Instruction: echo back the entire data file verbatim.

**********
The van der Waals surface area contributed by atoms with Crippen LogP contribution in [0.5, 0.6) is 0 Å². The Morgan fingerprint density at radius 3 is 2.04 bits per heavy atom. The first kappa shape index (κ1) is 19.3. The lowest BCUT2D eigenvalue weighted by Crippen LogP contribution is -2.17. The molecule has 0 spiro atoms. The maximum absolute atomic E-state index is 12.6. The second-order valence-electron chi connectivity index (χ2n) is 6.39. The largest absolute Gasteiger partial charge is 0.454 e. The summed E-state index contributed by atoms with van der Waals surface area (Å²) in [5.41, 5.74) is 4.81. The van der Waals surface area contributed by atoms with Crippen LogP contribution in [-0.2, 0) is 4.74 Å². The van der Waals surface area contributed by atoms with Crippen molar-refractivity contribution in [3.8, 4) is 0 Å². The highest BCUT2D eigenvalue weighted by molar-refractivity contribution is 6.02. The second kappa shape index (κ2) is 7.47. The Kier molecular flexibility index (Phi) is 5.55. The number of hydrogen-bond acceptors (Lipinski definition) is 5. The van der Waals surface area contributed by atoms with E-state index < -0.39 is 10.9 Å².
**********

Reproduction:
The van der Waals surface area contributed by atoms with Crippen LogP contribution in [0.5, 0.6) is 0 Å². The Morgan fingerprint density at radius 3 is 2.04 bits per heavy atom. The first kappa shape index (κ1) is 19.3. The lowest BCUT2D eigenvalue weighted by Crippen LogP contribution is -2.17. The molecule has 0 spiro atoms. The maximum absolute atomic E-state index is 12.6. The second-order valence-electron chi connectivity index (χ2n) is 6.39. The largest absolute Gasteiger partial charge is 0.454 e. The summed E-state index contributed by atoms with van der Waals surface area (Å²) in [5.41, 5.74) is 4.81. The van der Waals surface area contributed by atoms with Crippen LogP contribution in [-0.2, 0) is 4.74 Å². The van der Waals surface area contributed by atoms with Crippen molar-refractivity contribution in [3.8, 4) is 0 Å². The highest BCUT2D eigenvalue weighted by molar-refractivity contribution is 6.02. The second kappa shape index (κ2) is 7.47. The Kier molecular flexibility index (Phi) is 5.55. The number of hydrogen-bond acceptors (Lipinski definition) is 5. The van der Waals surface area contributed by atoms with E-state index < -0.39 is 10.9 Å².